Although he still attends the occasional Star Trek convention and partakes of assorted ventures that either tap into his days as Spock or find him standing beside actors from the current Star Trek series, Nimoy asserts that he keeps, at best, 'marginal' tabs on the world of Star Trek. "I'm aware of the Star Trek: The Next Generation films and of Star Trek: Deep Space Nine and Star Trek: Voyager. I know that Star Trek: The Experience opened at the Las Vegas Hilton and I understand that it has been very successful," he explains. "I walked through Star Trek: The Experience before it opened. I was in Vegas for another reason and went over to the Hilton. I thought it was a very good exhibit. I felt a sense of connection to it, actually, because I directed a show called Body Wars for the Epcot exhibition centre at Disney World in Florida."

Source: Star Trek Monthly, 1998

Alien Voices

Timed to coincide with Mr. Nimoy's and Mr. de Lancie's appearance at the Creation convention in Las Vegas, Mr. Nimoy posted a link on Twitter to their newly created Alien Voices website where they offer the audio recordings for download with a promise for more to come.

Dear Friends and Fans,

So many have asked about our AlienVoices productions that we've decide to offer them to you as a direct download for $9.99 each.

Our website is growing and in the very near future we will also be offering videos of some of our other titles: Canterville Ghost, Cask of Amontillado, Mark of the Beast, First Men in the Moon and The Lost World.

We had a great time making these shows and we hope you enjoy them - be sure to tell us what you think.

Best, Leonard and John

Go to alienvoices.net. And here's an interview from 1999 about Alien Voices and Spock vs. Q.

Spock & Spock

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Beaming up: Leonard Nimoy
by Ruth Berman

The two small rooms* of Leonard Nimoy's office are piled high with papers -- books, scripts, magazines, letters. The walls are covered with a variety of appropriate pictures -- a caricature of Spock as a boy drawn to illustrate an article called "My Son the Vulcan," photos of Nimoy's family ...even the bathroom door is decorated with a poster of Nimoy in costume as Kreton from Visit to a Small Planet.

"You've managed to take part in a great number of activities outside Star Trek," I said. "Why do you do them all?"

"A lot of reasons," Nimoy answered. Exposure helps an actor's career. Some of them interest me very much in themselves. Singing, for instance, [sic.] Making records -- putting the whole thing over in the voice instead of having the whole body to work with -- that's challenging. And you take those same songs and perform them in a visual situation -- on variety shows or during personal appearances at fairs, and so on -- and that calls for new techniques again. Sometimes you get disappointed, though. I subbed for Joe Pyne, a couple of times, and I was looking forward to talking to people with unusual, even crackpot ideas, seeing what made them hold such extremes of opinion. I was scheduled to interview two men who'd written a book about flying saucers, and I thought "Great!" -- but then they turned out to be so cautious that they didn't really say anything. They hadn't seen UFO's themselves. They could only talk about other people who'd seen UFO's, people they'd described in their book, and they had to leave out names, dates, places. Now if the show had brought on people who actually thought they'd seen a flying saucer, that would have been interesting."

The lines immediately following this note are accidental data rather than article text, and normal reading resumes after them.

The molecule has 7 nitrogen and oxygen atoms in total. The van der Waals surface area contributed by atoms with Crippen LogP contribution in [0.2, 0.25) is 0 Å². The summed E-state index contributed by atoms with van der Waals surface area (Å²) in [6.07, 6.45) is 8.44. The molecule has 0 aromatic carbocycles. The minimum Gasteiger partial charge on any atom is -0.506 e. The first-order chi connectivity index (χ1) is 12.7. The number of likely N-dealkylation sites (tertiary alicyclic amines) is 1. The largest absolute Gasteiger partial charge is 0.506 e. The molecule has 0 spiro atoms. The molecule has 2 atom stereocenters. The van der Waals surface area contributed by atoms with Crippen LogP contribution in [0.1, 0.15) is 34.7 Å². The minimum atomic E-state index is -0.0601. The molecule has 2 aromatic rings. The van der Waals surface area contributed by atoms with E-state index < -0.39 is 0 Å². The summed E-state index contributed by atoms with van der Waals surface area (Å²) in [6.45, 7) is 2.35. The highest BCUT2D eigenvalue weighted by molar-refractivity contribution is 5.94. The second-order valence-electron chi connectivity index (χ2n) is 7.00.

"If you worry about getting typecast as Spock, I suppose the outside activities are one way to remind people that you can do more."

"Yeah," he said, "yeah, that's true. I don't worry about it -- I'm too busy doing the best job I can playing Spock to waste time in what he'd call an illogical emotion. But I'm aware of the possibility. I don't make personal appearances as Spock; I go as myself. And you remember my first record from Dot was Leonard Nimoy Presents MR. SPOCK'S MUSIC FROM OUTER SPACE. Emphasis on Spock. But the second one was Two Sides of Leonard Nimoy, and the third is The Way I Feel -- and that's all myself. So I don't really worry about it." He smiled. "Besides, as a professional actor of several year's standing, I have quite a back-log of other roles showing up on re-runs no matter what I do."

"Television doesn't show Deathwatch or The Balcony," I commented.

"No," he said, "They show up in movie houses occasionally, but they're probably too grim for home viewing. The Balcony not so much. That was a comedy -- very funny, in a grim way."

"Perfect example of 'black comedy'."

"Yeah, I suppose so," he said reluctantly, looking as if he was bored by the cliched phrase. "I'm glad to have been in both films," he went on. "Deathwatch is closer to me. I was co-producer on it, along with Vic Morrow, and before that we'd done it on stage. Jean Genet is a great writer, a profound writer. He forces you to think."

Nimoy pushed up the sleeve of his uniform, revealing, rather incongruously, a wrist-watch underneath. "I'm afraid I'm due back at the set," he said. As he rose, his face and back straightened into Spock's formality of bearing.

* Footnote from Teresa Victor: 'Oh, come on, they're not that small